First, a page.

The majority of the boreal forests in Finland are regularly thinned or clear-cut, and these actions are regulated by the Forest Act. To generate a near-real time tool for monitoring management actions, an automatic change detection modelling chain was developed using Sentinel-2 satellite images. In this paper, we focus mainly on the error evaluation of this automatized workflow to understand and mitigate incorrect change detections. Validation material related to clear-cut, thinned and unchanged areas was collected by visual evaluation of VHR images, which provided a feasible and relatively accurate way of evaluating forest characteristics without a need for prohibitively expensive fieldwork. This validation data was then compared to model predictions classified in similar change categories. The results indicate that clear-cuts can be distinguished very reliably, but thinned stands exhibit more variation. For thinned stands, coverage of broadleaved trees and detections from certain single dates were found to correlate with the success of the modelling results. In our understanding, this relates mainly to image quality regarding haziness and translucent clouds. However, if the growing season is short and cloudiness frequent, there is a clear trade-off between the availability of good-quality images and their preferred annual span. Gaining optimal results therefore depends both on the targeted change types, and the requirements of the mapping frequency.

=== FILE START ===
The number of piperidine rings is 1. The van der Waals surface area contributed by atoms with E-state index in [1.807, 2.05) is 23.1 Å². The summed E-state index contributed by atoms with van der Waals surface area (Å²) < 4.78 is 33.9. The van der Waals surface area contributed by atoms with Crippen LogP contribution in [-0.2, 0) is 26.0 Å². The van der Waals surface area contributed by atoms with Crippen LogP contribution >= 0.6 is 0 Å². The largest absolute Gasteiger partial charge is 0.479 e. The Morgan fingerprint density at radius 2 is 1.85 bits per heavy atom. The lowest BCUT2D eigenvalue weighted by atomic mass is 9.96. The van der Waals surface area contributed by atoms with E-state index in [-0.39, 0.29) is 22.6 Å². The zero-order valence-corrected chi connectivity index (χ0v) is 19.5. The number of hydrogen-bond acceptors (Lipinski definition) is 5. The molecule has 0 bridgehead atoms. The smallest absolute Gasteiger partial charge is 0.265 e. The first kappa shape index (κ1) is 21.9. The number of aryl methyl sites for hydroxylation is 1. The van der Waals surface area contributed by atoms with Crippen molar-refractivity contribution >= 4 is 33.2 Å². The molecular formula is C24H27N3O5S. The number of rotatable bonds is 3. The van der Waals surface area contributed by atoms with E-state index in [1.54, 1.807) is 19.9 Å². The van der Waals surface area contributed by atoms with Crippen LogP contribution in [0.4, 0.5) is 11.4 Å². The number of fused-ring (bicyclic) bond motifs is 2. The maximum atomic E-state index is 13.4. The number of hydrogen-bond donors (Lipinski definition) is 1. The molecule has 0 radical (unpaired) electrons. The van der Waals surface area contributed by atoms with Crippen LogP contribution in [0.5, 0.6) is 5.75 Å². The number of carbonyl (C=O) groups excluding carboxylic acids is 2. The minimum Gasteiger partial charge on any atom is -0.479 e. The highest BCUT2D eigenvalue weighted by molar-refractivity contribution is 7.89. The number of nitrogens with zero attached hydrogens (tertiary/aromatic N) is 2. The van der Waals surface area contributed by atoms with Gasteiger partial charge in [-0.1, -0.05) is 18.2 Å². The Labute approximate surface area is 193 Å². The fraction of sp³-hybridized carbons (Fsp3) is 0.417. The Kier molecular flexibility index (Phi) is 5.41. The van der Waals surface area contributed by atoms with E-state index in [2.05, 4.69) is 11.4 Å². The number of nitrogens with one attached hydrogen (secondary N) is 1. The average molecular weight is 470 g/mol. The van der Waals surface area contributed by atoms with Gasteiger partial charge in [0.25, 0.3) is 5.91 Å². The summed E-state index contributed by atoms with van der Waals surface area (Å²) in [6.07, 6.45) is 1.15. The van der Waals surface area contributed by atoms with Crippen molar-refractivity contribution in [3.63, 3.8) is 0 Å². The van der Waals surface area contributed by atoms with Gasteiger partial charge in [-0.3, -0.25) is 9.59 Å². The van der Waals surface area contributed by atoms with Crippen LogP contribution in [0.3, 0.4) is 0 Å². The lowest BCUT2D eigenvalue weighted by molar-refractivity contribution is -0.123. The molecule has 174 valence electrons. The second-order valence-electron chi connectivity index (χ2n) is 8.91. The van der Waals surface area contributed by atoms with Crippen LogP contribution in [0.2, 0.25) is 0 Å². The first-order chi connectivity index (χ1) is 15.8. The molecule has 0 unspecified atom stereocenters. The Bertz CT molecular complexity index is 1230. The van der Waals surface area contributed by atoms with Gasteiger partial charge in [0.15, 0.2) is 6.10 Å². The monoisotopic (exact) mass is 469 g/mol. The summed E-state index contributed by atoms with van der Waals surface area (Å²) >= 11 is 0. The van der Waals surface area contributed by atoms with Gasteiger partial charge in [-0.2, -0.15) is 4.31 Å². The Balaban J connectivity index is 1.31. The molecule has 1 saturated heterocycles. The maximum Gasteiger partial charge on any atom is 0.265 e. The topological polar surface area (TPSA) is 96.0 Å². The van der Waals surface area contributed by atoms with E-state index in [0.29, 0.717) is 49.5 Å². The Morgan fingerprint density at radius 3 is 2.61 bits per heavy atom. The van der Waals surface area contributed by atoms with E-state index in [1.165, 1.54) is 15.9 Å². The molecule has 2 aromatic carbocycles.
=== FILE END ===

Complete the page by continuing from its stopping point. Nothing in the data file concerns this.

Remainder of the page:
|Journal||International Journal of Applied Earth Observation and Geoinformation|
|Publication status||Published - 2020|
|MoE publication type||A1 Journal article-refereed|
- change monitoring
- forest management
- accuracy assessment